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High-Speed Passenger Trains, Including Maglev, Advance in China and Europe, Business and Industry Trends Analysis

Train travel has long been an alternative to flying, but often not a viable one if you want to travel quickly between major cities that are relatively close to each other, due to airport security lines, check-in requirements and other delays.  A limited number of high-speed trains have been in use for decades in a few places, including France and Japan.  High speed trains are now changing the status quo in a growing number of locales, and new technologies are being developed.
After decades of research and testing, Maglev trains have entered the realm of popular use, albeit on a limited scale.  Thanks to powerful magnetic fields, these trains float 3/8” above their tracks.  Unhindered by rail friction, they can zip along at speeds up to 310 miles per hour.  In some cases, such trains may be the fastest way to provide transport between locations.
In Shanghai, a Maglev train serves passengers between the Pudong Airport and the City Center.  The 19-mile trip takes only about eight minutes.  While many are skeptical about the widespread adoption of such trains, once infrastructures are in place, traveling by Maglev train may eventually become a popular option for travelers.
In Japan, engineers are working on a Maglev system called electrodynamic suspension that utilizes super-cooled, superconducting electromagnets that levitate the train nearly four inches above a guideway.  The technology is earmarked for use in the Chuo Shinkansen project.  The train will run between Tokyo and Osaka by way of Nagoya and cost an estimated $100 billion.  The first phase may be completed by 2027, with a second phase finished possibly by 2045.  However, many question the need for the project due to projections that show Japan’s population is expected to drop from 127 million in 2013 to 105 million in 2045.  In addition, the route runs through mountainous terrain and would require the construction of numerous tunnels.  If completed, supporters believe that Japan could market its technology to other countries.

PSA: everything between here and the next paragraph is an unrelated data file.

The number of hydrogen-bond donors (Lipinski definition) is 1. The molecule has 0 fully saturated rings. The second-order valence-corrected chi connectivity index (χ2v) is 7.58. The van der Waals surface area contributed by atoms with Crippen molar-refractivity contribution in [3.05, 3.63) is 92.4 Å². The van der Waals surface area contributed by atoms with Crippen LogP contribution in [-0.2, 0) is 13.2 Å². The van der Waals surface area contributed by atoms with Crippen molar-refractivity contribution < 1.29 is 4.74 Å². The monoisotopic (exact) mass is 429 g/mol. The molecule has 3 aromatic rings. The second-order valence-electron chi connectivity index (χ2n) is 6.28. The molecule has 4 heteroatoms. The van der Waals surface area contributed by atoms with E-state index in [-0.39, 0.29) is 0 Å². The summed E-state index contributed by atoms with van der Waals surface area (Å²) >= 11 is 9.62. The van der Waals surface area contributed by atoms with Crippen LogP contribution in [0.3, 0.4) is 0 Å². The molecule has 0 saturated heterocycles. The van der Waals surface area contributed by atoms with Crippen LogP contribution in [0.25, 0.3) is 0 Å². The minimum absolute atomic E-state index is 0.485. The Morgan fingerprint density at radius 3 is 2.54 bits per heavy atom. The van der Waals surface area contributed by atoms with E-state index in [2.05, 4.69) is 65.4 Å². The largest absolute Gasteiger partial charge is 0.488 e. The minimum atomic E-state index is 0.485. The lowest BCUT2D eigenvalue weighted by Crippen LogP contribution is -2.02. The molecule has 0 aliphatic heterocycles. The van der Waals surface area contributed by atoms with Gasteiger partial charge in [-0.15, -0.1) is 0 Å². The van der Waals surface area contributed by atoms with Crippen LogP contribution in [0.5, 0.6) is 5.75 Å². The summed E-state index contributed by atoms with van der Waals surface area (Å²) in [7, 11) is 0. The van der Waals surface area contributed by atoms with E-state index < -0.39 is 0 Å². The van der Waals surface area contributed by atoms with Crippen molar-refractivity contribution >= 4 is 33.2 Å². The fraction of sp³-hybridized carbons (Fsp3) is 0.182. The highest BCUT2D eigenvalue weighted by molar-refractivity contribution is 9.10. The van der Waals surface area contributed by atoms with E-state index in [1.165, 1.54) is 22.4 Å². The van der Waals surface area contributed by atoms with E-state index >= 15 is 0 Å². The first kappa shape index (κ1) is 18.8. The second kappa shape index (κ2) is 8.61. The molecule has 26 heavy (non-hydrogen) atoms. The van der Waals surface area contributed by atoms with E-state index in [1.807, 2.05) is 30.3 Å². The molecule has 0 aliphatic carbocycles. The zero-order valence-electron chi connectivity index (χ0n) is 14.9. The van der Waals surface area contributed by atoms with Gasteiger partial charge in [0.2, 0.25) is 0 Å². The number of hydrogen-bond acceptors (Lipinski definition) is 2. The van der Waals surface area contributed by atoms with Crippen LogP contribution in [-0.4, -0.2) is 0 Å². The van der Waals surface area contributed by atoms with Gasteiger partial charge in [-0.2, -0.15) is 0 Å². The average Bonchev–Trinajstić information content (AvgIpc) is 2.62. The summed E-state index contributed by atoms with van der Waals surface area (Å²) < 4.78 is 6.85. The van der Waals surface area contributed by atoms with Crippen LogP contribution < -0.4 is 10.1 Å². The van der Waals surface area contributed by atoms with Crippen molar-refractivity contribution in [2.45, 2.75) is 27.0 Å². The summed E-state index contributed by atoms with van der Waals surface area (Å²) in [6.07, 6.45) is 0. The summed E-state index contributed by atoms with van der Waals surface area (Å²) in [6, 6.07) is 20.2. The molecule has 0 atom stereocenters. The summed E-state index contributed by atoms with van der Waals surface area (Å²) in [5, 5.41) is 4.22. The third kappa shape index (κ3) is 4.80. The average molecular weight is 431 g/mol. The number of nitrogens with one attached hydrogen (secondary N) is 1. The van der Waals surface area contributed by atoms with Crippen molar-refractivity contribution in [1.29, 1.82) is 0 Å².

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     Of course, most of today’s high-speed trains are not Maglev, but instead take advantage of the latest advances in traditional train technologies.  China is leading the world in constructing new routes that utilize such trains.  For example, ultrafast trains now offer service between Beijing and Shanghai.  The trains feature first class seats that can lay flat, and a top speed of 236 mph, cutting the transit time to as little as four hours from the usual 12 hours.  China’s 1,428-mile route between Beijing and Guangzhou takes just eight hours, compared to the 20 hours taken by traditional trains.
The trains for China’s newest routes are manufactured by domestic firms like China South Locomotive & Rolling Stock Industry (CSR) and China North Locomotive & Rolling Stock Industry.  Such firms got their start largely by partnering with leading Japanese, European and North American train makers, gaining access to advanced technologies in the process.  China’s new routes are part of an ambitious 25,000-kilometer mile network of high-speed rail to connect most major cities.